Latino Lynchings, Police Brutality, And the Challenges of Minority Law-Enforcement.

Cedar Attanasio. “Latino Lynchings, Police Brutality, And the Challenges of Minority Law-Enforcement.”
Latin Times, Feb. 10, 2015


“As with blacks, Latino lynching went on with the knowledge and, in some cases, active participation of Anglo law enforcement authorities,” writes Delgado.

In fact, law enforcement were behind many of the lynchings that Gonzales-Day documents in his book. Police were often angry, he says, when they knew they didn’t have the evidence to convict someone, or when suspects were indirectly involved in the crime wouldn’t be eligible for the death penalty.

“In that particular [1920 Santa Rosa] case, there are some bad guys,” said Gonzales-Day. One of the Anglos, George Boyd, had shot multiple police officers. Angered at the deaths of their fallen brothers, police formed the core of a “vigilance committee.” Charles Valento, a Mexican American probably hadn’t been involved, let alone done the actual killing.

“So they said, ‘one of the 3 guys had done the shooting. Other bought the gun, other bought the bullets,’” said Gonzales-Day. “By 1920 the lynching has become a way to mask violence,” and to circumvent the judicial process. There’s a myth, says the professor, there mobs were spontaneous. “But they weren’t,” and in many cases like the one in Santa Rosa, “the police is the mob. Or there is no mob.”

“In our history in Texas, the Texas Rangers were no different than the police are today,” said Máximo. “It is equivalent: the Texas Rangers were just doing their jobs, that these people needed to be ‘corrected.’ back then our [Latino] people had more connection to the indians, which were seen as ‘ungodly.’” The Texas Rangers, now an official state law enforcement agency, were an informal posse in the 19th century and a feeder organization for many of the “vigilance committees” and lynch mobs in California.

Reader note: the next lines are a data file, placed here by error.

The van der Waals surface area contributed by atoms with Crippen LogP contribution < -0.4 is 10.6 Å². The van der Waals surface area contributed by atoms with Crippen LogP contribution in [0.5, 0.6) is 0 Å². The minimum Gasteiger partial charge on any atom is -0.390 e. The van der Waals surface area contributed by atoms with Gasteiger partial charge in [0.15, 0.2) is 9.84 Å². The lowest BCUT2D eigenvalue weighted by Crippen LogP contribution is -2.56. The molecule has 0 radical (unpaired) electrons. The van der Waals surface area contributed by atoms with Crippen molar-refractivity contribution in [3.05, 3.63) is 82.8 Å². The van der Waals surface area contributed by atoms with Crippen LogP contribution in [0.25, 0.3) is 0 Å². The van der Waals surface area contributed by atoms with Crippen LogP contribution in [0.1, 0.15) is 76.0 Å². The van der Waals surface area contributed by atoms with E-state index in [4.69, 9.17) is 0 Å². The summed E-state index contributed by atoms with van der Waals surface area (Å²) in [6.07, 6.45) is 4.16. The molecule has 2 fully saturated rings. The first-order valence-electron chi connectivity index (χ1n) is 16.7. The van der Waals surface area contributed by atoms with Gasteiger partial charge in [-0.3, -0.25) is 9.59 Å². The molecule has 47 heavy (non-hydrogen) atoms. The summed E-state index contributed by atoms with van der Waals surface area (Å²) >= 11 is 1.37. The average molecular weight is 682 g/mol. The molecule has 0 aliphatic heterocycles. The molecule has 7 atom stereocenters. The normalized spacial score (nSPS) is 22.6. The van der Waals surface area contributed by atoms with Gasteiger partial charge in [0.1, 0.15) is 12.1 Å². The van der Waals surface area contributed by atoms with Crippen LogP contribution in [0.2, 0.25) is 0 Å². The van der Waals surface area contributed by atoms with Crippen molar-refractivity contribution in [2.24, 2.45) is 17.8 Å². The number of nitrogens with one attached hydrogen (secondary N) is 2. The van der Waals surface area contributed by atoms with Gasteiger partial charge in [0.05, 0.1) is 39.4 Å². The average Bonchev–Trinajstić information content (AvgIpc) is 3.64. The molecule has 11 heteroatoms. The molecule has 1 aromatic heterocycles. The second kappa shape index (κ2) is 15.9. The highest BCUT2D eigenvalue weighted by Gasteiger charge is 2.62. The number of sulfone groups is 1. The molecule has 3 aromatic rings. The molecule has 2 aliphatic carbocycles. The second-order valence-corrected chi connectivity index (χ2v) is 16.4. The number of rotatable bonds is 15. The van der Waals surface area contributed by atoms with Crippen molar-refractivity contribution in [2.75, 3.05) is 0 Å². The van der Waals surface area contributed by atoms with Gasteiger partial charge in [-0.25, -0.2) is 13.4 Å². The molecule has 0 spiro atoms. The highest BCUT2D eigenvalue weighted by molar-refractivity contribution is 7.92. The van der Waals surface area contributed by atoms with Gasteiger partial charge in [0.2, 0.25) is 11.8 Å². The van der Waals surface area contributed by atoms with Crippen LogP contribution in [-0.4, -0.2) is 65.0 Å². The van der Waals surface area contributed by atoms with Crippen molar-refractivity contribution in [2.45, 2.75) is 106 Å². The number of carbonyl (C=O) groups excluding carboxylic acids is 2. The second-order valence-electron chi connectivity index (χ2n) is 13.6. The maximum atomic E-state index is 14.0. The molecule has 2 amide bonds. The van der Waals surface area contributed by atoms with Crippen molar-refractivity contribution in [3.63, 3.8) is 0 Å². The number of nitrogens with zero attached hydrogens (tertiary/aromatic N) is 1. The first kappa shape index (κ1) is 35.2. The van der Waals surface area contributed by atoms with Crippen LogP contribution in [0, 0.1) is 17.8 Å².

According to Professor Gonzales-Day’s book, Latinos were the largest group of lynching victims. Latinos represented 50% of all extrajudicial lynchings in California between 1850-1935, despite accounting for only around 20% of legal executions during the same period. But Latinos weren’t the only victims. Other groups that suffered heavily to lynching were Native Americans, as well as Chinese and other immigrants.

Also, Latinos sometimes participated in mixed-race mobs that lynched Asian and Mexican immigrants. More often than not these Latinos were more established, second, third, or fourth generation Californians. “They were afraid of what today would be the equivalent of undocumented immigrants,” said Gonzales-Day.

Source: Latin Times